WinXP Guest - with or without pagefile?

Discussion in 'Parallels Desktop for Mac' started by Olivier, May 8, 2006.

  1. Olivier

    Olivier Kilo Poster

    This is obviously more a support question than a beta testing question. But it is anyway a question from a licensed customer.

    I understand that PW does itself buffer disk I/O from the VM to the virtual HDD (if it doesn't, then my question will be flawed from the start, but it looks to me it actually buffers or optimize virtual HDD access on behalf of the VM).

    Based on this assumption, would it be valuable for performance tweaking reasons to configure the guest Win XP to use NO pagefile and eventually give it more RAM?

    My typical working set seems to establish itself around 200 to 250 MB (in the guest OS). I am wondering what would be best for optimization of resources and best overall performance, both of the guest *and* the host. More guest RAM without pagefile, less (== just enough) guest RAM, but a pagefile ? What about the maximum amount of memory that we can let PW use ? Should it be set as high as possible, as low as possible ?

    Assuming a 512 MB RAM guest. Should the Common Memory Options (from PW preferences) be set as close to 512 MB as possible? Or higher? I understand higher is required to get good performance out of multiple VM running at the same time. But in case of a single 512 MB, would setting CMO at 1 GB instead of let's say 600 MB be a positive move for performance?

    The product runs very fine for me, except some known issues with the current beta 6. So I'm just trying to gather rules of best configuring it.
  2. tacit_one

    tacit_one Kilo Poster

    1. It is better to keep your CMO a little bit higher then total amount of memory allocated for all your virtual machines (about 80-100mb overhead for each VM should be assumed)
    2. Enabling or disabling pagefile inside your guest system will probably not affect overall system performance, but may lead to the lack of virtual memory for some guest applications that is why it is better to enable it
    3. Amount of memory allocated for your VM configuration greatly depends on applications you launch (however, the more memory you will bring your guest system, the better results you will get)
    4. Even if you will set 800mb for your guest system Parallels Workstation will not allocate it untill your guest applications will use it
    5. Swapping in either guest system or primary system will lead to great performance loss - if you experience high disk i/o on memory related operations you probably need to reconfigure your applications
  3. Olivier

    Olivier Kilo Poster

    Thanks for your answer.

    So, if my guest OS is very happy with 384 MB and doesn't really benefit from more, I should leave it that way and set CMO to let's say 512 MB (128 MB more than VM). Right ?

    In such a case, keeping the VM at 384 MB and setting the CMO at 1500 MB (I have 2 GB RAM in the host) won't be beneficial. Right ?

    Now, if I choose to 'upgrade' the VM to 512 MB or more and increase CMO just enough accordingly, my XP guest will use most of this memory for disk cache. But wouldn't it be better to *minimize* the disk cache of the guest, so to run with a slightly smaller VM, and benefit from the host disk caching ?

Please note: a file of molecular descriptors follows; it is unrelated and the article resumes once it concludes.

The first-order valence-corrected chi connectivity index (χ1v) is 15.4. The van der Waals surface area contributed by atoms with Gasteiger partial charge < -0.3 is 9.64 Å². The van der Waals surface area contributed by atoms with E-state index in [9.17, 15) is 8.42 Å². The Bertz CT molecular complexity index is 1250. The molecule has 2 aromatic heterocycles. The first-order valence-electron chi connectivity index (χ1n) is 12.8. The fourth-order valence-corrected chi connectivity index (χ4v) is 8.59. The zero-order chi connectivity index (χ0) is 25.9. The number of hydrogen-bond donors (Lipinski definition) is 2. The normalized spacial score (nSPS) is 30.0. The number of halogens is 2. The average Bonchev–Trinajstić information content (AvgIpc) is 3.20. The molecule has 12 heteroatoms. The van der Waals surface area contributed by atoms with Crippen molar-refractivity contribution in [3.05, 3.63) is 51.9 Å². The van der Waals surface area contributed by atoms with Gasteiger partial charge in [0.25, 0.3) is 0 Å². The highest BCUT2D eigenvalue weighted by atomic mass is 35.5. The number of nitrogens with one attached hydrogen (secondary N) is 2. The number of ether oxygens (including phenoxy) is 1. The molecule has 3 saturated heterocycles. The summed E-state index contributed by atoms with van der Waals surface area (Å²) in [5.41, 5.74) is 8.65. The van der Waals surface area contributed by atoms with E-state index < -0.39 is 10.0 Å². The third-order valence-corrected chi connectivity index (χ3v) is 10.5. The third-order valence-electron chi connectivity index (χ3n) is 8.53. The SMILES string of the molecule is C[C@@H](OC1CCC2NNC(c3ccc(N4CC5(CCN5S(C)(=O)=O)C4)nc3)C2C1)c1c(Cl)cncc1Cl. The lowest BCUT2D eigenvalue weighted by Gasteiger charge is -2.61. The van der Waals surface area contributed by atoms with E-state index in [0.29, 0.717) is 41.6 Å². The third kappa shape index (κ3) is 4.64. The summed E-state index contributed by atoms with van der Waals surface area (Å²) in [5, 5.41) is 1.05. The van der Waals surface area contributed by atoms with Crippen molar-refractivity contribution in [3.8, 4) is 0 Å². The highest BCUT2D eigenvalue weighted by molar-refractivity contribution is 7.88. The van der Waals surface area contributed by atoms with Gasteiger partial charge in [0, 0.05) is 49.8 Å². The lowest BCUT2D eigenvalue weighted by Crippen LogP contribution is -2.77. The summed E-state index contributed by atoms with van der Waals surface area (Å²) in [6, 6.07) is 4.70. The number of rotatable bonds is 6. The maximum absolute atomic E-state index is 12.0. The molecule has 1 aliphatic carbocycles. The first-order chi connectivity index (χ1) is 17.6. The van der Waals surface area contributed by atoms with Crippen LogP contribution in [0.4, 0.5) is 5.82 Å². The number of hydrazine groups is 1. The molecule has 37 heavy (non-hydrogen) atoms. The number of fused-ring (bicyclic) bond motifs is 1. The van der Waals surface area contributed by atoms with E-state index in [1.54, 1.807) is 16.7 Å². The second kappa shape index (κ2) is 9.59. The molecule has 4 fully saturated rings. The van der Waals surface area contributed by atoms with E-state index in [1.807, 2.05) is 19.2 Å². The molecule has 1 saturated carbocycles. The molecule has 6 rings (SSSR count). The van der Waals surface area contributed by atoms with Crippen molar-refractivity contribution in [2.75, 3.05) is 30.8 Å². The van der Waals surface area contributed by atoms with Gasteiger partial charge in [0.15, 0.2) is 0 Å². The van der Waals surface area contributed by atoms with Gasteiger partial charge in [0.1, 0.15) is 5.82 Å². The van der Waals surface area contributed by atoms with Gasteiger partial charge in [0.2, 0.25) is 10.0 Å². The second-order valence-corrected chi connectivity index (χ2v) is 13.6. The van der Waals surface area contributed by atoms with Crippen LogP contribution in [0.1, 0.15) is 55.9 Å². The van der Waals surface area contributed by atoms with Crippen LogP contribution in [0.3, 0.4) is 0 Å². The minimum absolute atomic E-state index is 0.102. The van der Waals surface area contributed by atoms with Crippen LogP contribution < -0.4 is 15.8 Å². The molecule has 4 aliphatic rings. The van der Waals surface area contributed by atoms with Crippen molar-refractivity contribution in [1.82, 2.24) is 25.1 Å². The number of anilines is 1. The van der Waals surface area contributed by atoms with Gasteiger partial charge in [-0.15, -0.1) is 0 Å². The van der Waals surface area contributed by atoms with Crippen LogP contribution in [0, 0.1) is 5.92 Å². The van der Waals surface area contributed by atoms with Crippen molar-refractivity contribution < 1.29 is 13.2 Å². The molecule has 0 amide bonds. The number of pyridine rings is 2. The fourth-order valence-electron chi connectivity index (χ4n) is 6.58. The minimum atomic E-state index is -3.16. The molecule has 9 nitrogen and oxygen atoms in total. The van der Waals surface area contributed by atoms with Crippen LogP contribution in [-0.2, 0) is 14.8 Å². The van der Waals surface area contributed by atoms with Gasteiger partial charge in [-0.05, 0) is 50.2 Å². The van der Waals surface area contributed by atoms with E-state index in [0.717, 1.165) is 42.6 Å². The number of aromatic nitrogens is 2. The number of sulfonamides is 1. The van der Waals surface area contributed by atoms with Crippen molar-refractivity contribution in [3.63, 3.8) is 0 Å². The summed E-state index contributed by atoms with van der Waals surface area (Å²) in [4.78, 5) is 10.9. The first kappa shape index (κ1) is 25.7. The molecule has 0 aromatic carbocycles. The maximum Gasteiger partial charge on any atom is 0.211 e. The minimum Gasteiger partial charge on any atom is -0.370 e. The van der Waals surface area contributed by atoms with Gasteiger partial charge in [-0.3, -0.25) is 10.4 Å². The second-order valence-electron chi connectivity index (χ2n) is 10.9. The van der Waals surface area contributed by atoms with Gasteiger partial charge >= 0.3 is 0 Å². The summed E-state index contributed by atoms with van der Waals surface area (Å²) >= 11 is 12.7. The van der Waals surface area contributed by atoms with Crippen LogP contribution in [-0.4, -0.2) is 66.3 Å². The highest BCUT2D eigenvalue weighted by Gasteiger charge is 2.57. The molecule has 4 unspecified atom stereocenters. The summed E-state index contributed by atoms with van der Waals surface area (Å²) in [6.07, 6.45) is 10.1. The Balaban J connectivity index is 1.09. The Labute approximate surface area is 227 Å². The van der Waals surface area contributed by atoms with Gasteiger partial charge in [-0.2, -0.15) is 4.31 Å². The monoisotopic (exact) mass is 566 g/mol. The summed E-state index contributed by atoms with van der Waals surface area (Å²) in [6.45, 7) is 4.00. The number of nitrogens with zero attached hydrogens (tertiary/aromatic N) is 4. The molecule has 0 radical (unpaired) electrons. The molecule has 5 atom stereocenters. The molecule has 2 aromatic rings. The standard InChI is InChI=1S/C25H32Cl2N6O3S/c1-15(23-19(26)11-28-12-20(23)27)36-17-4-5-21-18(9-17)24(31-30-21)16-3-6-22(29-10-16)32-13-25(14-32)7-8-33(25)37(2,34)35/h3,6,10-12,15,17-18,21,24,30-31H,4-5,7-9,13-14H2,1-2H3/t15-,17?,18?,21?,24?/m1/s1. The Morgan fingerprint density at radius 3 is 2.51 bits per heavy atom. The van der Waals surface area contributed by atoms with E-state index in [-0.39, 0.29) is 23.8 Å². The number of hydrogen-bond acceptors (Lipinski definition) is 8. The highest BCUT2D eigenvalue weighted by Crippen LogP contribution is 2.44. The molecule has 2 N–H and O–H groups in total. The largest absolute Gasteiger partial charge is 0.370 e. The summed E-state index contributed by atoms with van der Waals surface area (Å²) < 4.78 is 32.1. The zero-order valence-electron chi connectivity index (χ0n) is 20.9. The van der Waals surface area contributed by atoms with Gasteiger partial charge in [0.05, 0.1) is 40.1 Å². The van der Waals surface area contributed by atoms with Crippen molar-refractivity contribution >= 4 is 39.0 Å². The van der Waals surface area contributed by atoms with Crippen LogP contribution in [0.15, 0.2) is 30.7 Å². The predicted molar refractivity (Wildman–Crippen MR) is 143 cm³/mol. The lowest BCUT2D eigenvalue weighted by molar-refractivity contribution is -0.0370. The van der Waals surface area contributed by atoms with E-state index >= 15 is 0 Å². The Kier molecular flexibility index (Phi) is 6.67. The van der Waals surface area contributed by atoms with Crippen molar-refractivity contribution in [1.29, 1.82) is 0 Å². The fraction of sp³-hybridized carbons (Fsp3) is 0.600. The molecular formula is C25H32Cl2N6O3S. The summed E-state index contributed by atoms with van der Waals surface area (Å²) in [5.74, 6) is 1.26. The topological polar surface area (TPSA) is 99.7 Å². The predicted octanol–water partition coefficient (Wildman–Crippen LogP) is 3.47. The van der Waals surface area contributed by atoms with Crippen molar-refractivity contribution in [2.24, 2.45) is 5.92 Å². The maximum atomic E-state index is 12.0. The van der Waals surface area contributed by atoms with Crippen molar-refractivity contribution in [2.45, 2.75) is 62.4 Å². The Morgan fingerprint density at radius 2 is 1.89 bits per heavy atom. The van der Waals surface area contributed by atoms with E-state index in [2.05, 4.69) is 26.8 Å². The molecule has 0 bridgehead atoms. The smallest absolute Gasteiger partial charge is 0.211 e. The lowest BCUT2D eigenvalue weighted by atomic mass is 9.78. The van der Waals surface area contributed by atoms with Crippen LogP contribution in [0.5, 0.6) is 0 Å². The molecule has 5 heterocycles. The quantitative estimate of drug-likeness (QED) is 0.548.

In other words, for the net virtual disk I/O performance inside the VM, would the guest OS caching be more effective than the host OS disk caching or the reverse ?

    I understand the answer might be very different depending on the guest OS, but for a typical XP guest, do you have suggestions about this ?

    I'm busy trying various configurations and it looks like Mac OS X caching is more efficient than XP guest caching. Though I need more time and more tests to assert this for sure.
  4. drtimhill


    You'll probably never get a perfect answer to this, because there are so many variables. I agree with you that Mac OSX caching is probably more efficient overall than WinXP in a VM, and so reducing the amount of RAM available to the WinXP VM should help overall performance. BUT it takes considerably longer to fetch a disk block from the native OS X cache after a WinXP virtual cache miss than it does if WinXP got a cache hit.

    My instinct is that the "correct" answer depends on your workflow. If you tend to switch into WinXP and spend large amounts of time there, then switch off the VM and go back to OS X, then my feeling would be to give the VM more RAM and let XP caching do its job. If, otoh, you switch back and forth, or run active apps in OS X and XP at the same time, you're better off reducing XP cache.

    XP Performance Monitor will help here. Watch the "inpage" and "outpage" counters to monitor page swapping (not the "soft" page fault counters). Reduce VM RAM until you see a sudden jump in the swap activity, then back off. That's (roughly) how much RAM you need for that application.

  5. colourpixels


    can't have zero pagefile

    My recollection from when I was looking into running ramdisks as the pagefile, was that even if in windows you set the pagefile to be zero in size, widows still actually has swapfile, you just don't get a say over where / what it does. I'm sure someone wiser than I can point to somewhereon the web explaining it.

  6. wesley


    Your recollection is correct. The whole Windows memory mapping doohicky REQUIRES at least certain minimum amount of swap file. If there's none you're bound to run into some sort of error saying insufficient memory even if you have 2GB of RAM. I'm guessing that the best way to go is to set as little a swapfile size as possible that does NOT cause the insufficient memory error.

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